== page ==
Use of i.v. immune globulin and occurrence of associated acute renal failure and thrombosis.Am J Health Syst Pharm. 2005 Apr 01; 62(7):720-5.AJ
The use trends of i.v. immune globulin (IGIV) and the frequency of acute renal failure (ARF) and thrombosis at one institution were studied.
A retrospective chart review on the indications and dosages of IGIV was conducted with inpatients and outpatients at a Veterans Affairs medical center between May 1, 1998, and June 30, 2003. Patients under 18 years of age were excluded from the study. Patient data were obtained through the center's computerized patient record system and included patient demographics, comorbidities, frequency of ARF, concomitant therapies, and IGIV therapy courses. ARF was defined as an increase in serum creatinine of >/=0.5 mg/dL within 10 days from the initiation of IGIV therapy.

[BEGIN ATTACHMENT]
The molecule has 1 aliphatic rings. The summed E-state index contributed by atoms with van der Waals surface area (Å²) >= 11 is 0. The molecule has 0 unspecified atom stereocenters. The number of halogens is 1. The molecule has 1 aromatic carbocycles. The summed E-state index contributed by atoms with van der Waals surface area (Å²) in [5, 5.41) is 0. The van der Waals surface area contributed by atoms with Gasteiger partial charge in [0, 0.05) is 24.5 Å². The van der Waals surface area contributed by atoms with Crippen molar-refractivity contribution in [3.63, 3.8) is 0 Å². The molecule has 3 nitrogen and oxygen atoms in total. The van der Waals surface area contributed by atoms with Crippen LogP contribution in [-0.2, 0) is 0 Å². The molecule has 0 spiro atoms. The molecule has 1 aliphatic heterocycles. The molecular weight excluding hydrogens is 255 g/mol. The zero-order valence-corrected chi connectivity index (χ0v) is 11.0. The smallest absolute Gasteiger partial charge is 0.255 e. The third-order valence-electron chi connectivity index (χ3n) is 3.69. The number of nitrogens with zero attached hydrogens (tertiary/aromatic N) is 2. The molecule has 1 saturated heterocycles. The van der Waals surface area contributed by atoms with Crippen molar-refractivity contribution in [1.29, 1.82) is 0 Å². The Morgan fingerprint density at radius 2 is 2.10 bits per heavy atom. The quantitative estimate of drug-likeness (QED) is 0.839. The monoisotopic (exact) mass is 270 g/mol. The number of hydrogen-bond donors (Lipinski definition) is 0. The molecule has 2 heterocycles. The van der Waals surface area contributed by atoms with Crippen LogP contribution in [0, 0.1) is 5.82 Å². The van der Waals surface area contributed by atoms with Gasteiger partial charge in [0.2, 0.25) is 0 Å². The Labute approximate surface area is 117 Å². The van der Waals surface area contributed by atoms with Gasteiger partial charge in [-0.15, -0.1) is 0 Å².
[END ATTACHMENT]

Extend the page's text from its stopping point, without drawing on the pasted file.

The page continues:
Forty-six patients were identified as receiving at least one cycle of IGIV therapy between May 1, 1998, and June 30, 2003. The three main indications for IGIV therapy were hypogammaglobulinemia, idiopathic thrombocytopenic purpura (ITP), and chronic inflammatory demyelinating polyneuropathy (CIDP). No new cases of thrombosis were found. Six patients (13%) developed ARF after IGIV administration, but none required dialysis. A greater percentage of patients with ARF were 65 years or older, had chronic renal insufficiency or diabetes mellitus, and used nephrotoxic agents, compared with patients who did not develop ARF. No association was observed between ARF and underlying primary disease.
A retrospective review of 46 courses of IGIV therapy showed that the therapy was most often used for hematologic, neurologic, and immunologic indications, and the most common diagnoses for which it was used were hypogammaglobulinemia, ITP, and CIDP. ARF developed in 13% of patients, but no case of thrombosis was reported.